I know I’m lucky that breastfeeding has been pretty seamless this time around, and feel incredibly grateful to be fostering the mutual benefits it provides me and my babies.  The pressure I felt when I was nursing Natalie has simply evaporated with these two, and while I hope to breastfeed until they are near 12 months, if it stops working we’ll adjust.  I’m sure it will be sad for all three of us when it ends, but as long as everyone is healthy and happy in the meantime, I’m not stressed about that transition.

I’m happy to answer questions about nursing two, if anyone has them.  If you know someone expecting multiples who is curious about how it all works, send ’em my way!  There were lots of challenges at first (Viv was tongue-tied, neither baby would latch without a nipple shield, I couldn’t figure out the football hold, etc.), but practice has helped us find our rhythm–it’s doable!

Boo!

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Halloween was a bit of a blur this year, but we managed to pull it off!  Natalie spotted a flowy white gown in TJ Maxx at the end of August that was part of a Cleopatra costume and insisted that she have it for Halloween.  She didn’t have a clue who Cleopatra was, but the gold arm bands and ruffly sleeve caps were enough to convince her that it was the perfect costume.  It actually provided a nice opportunity to teach her something new, and she got very into the idea of the straight hair and cat eye makeup (of course).

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I gave her naturally wavy hair a blowout on Sunday night after her bath, and straightened the ends so she’d be ready for her costume parade at school the next day.  We spent 15 minutes or so before heading out to a Trunk-or-Treat event re-straightening as needed and getting her makeup on.  I found some ideas on Pinterest that I used as a guide and Nat was pleased as punch with the results.  We also followed an easy tutorial for adding streaks of glitter to her hair that was just a matter of mixing glitter with hair gel and combing through (or painting on, in our case) strands to add some flash.

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I decided pretty early on that I wanted to dress the babies up as dragons so I could do a very simple play on a Khaleesi costume.  After first ordering them costumes that were HUGE, we borrowed one from their cousin Lydia and I purchased a new one that was much smaller.  The headpieces weren’t exactly easily wearable, but the babies were SO cute in their little outfits!

Adding to the chaos of getting three littles ready for Halloween was Mike’s call for jury duty, which he needed to report for bright and early at a courthouse over an hour from our house.  After seeing him off in the morning, I managed to get the kids packed up in the van to bring Natalie to school, along with her costume and treats for her class party.  Thankfully, my parents came down to assist for the day, and Mike was ultimately not selected as a juror, so we had four adults on-hand for the evening.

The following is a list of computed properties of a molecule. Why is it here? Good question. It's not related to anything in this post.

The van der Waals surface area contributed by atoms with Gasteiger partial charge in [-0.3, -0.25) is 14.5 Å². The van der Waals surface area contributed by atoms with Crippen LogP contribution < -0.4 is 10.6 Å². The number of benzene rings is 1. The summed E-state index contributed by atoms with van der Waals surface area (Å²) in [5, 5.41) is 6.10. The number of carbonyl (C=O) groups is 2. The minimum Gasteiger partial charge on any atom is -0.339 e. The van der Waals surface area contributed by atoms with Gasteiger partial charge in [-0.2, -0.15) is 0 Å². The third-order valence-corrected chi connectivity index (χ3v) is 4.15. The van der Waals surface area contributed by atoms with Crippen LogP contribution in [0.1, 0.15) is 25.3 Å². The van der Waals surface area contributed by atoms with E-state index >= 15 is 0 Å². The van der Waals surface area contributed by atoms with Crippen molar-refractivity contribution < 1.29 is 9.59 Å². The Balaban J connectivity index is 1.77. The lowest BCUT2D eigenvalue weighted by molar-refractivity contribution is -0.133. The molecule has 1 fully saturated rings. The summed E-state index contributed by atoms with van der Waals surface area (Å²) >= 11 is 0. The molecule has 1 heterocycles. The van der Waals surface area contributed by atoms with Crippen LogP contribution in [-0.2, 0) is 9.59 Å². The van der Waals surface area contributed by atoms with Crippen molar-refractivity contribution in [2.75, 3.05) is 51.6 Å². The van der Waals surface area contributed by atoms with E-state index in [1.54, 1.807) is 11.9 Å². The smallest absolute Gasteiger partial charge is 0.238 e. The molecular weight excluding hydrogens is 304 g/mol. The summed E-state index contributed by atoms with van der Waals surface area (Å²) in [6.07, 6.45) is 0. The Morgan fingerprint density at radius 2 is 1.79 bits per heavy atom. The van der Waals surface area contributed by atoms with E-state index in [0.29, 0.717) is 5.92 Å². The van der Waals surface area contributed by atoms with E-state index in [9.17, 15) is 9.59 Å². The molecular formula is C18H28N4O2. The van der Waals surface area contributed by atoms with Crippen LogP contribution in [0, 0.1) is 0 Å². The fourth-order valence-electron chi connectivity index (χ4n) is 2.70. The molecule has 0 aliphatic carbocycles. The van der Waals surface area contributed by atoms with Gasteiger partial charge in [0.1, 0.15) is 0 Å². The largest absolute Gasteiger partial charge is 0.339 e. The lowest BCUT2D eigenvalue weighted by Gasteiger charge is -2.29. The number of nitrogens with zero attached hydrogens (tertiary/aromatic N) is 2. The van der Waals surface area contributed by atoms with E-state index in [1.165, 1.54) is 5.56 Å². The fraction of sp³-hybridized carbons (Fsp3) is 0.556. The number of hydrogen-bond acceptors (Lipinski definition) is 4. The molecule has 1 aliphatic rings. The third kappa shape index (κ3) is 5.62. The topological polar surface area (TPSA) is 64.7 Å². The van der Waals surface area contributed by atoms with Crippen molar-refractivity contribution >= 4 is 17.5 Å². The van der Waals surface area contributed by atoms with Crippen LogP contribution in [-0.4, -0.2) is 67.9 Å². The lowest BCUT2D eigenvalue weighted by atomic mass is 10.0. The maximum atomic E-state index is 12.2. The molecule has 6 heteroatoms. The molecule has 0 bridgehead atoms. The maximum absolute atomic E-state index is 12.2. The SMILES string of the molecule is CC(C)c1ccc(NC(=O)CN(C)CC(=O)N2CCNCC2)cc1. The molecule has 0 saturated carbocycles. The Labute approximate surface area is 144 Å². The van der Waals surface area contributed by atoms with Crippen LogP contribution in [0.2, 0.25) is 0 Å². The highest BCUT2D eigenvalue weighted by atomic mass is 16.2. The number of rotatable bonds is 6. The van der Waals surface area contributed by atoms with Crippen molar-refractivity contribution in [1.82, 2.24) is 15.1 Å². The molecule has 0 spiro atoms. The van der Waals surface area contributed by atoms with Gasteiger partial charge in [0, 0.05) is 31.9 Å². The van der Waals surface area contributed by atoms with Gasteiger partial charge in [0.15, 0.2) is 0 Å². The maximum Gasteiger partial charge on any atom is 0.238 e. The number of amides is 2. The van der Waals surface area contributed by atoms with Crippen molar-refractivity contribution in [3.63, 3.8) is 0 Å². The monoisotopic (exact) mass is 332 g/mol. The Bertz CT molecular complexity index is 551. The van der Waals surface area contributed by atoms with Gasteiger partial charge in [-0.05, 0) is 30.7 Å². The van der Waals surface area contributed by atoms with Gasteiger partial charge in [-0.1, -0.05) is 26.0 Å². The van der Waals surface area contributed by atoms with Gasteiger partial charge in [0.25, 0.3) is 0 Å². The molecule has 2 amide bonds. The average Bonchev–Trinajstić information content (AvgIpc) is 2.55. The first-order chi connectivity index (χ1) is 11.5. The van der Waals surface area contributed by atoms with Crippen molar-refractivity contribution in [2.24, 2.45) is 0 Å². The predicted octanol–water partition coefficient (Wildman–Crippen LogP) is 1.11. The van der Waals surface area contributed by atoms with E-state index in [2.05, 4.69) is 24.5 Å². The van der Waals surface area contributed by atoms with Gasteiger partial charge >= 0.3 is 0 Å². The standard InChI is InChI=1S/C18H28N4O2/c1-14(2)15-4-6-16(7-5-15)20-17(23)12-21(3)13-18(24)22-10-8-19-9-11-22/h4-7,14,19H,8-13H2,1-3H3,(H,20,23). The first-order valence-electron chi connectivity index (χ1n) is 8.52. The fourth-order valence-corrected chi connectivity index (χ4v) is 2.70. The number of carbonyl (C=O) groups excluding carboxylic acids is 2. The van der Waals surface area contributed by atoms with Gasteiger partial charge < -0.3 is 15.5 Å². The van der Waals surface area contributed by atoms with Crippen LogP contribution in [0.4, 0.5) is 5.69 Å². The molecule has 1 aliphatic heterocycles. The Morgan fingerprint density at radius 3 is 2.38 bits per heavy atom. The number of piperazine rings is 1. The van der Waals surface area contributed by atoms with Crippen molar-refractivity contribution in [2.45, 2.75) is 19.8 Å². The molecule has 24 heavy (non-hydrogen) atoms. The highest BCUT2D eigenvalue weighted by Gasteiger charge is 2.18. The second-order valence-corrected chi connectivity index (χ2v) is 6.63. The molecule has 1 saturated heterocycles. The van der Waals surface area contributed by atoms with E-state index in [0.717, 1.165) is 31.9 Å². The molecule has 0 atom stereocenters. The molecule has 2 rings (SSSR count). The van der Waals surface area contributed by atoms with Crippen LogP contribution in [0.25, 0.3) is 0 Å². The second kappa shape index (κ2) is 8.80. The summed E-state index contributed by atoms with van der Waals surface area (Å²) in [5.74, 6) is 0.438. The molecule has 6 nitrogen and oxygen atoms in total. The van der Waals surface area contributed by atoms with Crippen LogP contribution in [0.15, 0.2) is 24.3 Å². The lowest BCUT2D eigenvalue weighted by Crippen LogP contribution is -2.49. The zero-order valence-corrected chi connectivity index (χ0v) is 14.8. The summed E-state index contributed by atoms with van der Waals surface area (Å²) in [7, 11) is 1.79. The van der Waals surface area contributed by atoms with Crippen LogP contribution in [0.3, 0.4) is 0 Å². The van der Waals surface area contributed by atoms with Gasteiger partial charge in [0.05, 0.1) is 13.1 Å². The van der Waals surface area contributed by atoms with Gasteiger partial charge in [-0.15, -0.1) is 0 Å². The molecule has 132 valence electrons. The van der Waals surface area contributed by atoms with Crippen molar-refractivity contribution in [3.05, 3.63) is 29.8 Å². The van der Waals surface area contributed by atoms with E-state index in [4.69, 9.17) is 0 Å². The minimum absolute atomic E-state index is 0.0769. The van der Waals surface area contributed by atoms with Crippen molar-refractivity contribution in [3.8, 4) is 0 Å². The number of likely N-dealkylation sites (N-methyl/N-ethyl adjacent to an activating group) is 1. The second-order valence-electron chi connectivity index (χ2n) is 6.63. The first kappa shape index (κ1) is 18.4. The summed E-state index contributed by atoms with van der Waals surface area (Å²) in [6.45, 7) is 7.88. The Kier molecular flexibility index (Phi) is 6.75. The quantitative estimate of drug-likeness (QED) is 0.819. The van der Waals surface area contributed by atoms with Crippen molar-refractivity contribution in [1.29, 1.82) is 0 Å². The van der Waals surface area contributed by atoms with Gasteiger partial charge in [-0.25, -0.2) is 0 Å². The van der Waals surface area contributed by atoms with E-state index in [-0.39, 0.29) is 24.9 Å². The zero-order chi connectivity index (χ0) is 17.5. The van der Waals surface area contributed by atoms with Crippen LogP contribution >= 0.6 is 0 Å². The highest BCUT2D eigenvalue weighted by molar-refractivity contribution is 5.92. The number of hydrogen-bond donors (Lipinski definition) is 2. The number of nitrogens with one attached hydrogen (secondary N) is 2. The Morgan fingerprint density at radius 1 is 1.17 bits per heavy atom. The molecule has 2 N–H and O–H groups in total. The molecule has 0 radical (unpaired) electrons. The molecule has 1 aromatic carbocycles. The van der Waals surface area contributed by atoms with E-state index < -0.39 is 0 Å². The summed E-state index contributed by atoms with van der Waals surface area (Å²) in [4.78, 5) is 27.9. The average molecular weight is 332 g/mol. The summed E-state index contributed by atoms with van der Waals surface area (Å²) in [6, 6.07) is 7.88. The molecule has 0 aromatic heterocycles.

NaBloPoMo

For the first time in all the years I’ve been blogging, I’ve decided to participate in National Blog Posting Month (NaBloPoMo).  I’ve pledged to write and publish a post every day during the month of November, which I’m hoping will help me to get back in the rhythm of regular blogging.  While there are plenty of mundane details of our day-to-day routine that I will surely share, I have also joined the BlogHer Writing Lab to give me some prompts on days when I’m feeling less than inspired (and to mix it up a bit… these babies are cute, but I don’t know if I can really write about just them every single day…).  I hope you’ll follow along, and consider joining as well!  The deadline to register is November 5th, so it’s not too late to participate.

A Day in the Life: 2 Months In

I remember wondering what our days with twins would really look like–how much crying will there be?  How will I feed them both at once? When will I shower? Etc. Etc.

While we are far from a “routine” in the typical sense of the word, we have settled into a rhythm that feels manageable and comfortable.  The How are we ever going to do this? feeling has mostly dissipated, and Mike and I typically end our days with lots of high-fives and pats on the back for surviving another round.  I though it would be fun to occasionally share what a day in the life of twins looks like for us at different stages throughout this first year.

Making this current stage possible are a few critical factors:

  • Mike has extended his paternity leave through the end of the school year, which means there are almost always two sets of hands available to care for the babies